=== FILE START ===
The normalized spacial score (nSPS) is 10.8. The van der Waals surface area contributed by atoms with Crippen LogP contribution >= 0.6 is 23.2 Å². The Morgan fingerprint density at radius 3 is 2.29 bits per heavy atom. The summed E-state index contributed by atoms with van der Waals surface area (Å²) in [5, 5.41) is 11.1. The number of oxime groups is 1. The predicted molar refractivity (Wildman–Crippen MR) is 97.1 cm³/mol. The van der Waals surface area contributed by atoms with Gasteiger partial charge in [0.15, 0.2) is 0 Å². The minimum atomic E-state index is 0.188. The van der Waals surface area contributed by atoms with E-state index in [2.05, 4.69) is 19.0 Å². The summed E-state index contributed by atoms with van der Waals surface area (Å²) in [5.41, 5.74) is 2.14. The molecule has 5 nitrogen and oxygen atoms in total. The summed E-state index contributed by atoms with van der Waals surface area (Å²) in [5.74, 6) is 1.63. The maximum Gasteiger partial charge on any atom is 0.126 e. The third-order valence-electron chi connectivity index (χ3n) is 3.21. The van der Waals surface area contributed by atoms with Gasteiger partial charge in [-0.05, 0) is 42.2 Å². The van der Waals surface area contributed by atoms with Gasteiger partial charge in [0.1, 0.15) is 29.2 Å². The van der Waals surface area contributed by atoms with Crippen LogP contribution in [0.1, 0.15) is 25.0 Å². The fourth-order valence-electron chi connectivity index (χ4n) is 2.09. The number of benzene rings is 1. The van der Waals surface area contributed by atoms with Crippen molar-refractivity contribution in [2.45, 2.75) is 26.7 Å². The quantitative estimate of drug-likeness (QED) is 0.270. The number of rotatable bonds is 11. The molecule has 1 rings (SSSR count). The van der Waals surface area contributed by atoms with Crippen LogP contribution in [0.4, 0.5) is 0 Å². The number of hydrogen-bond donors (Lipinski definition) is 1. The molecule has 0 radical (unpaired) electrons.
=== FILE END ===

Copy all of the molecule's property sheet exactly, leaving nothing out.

The normalized spacial score (nSPS) is 10.8. The van der Waals surface area contributed by atoms with Crippen LogP contribution >= 0.6 is 23.2 Å². The Morgan fingerprint density at radius 3 is 2.29 bits per heavy atom. The summed E-state index contributed by atoms with van der Waals surface area (Å²) in [5, 5.41) is 11.1. The number of oxime groups is 1. The predicted molar refractivity (Wildman–Crippen MR) is 97.1 cm³/mol. The van der Waals surface area contributed by atoms with Gasteiger partial charge in [0.15, 0.2) is 0 Å². The minimum atomic E-state index is 0.188. The van der Waals surface area contributed by atoms with E-state index in [2.05, 4.69) is 19.0 Å². The summed E-state index contributed by atoms with van der Waals surface area (Å²) in [5.41, 5.74) is 2.14. The molecule has 5 nitrogen and oxygen atoms in total. The summed E-state index contributed by atoms with van der Waals surface area (Å²) in [5.74, 6) is 1.63. The maximum Gasteiger partial charge on any atom is 0.126 e. The third-order valence-electron chi connectivity index (χ3n) is 3.21. The van der Waals surface area contributed by atoms with Gasteiger partial charge in [-0.05, 0) is 42.2 Å². The van der Waals surface area contributed by atoms with Gasteiger partial charge in [0.1, 0.15) is 29.2 Å². The van der Waals surface area contributed by atoms with Crippen LogP contribution in [0.1, 0.15) is 25.0 Å². The fourth-order valence-electron chi connectivity index (χ4n) is 2.09. The number of benzene rings is 1. The van der Waals surface area contributed by atoms with Crippen molar-refractivity contribution in [2.45, 2.75) is 26.7 Å². The quantitative estimate of drug-likeness (QED) is 0.270. The number of rotatable bonds is 11. The molecule has 1 rings (SSSR count). The van der Waals surface area contributed by atoms with Crippen LogP contribution in [0.4, 0.5) is 0 Å². The number of hydrogen-bond donors (Lipinski definition) is 1. The molecule has 0 radical (unpaired) electrons.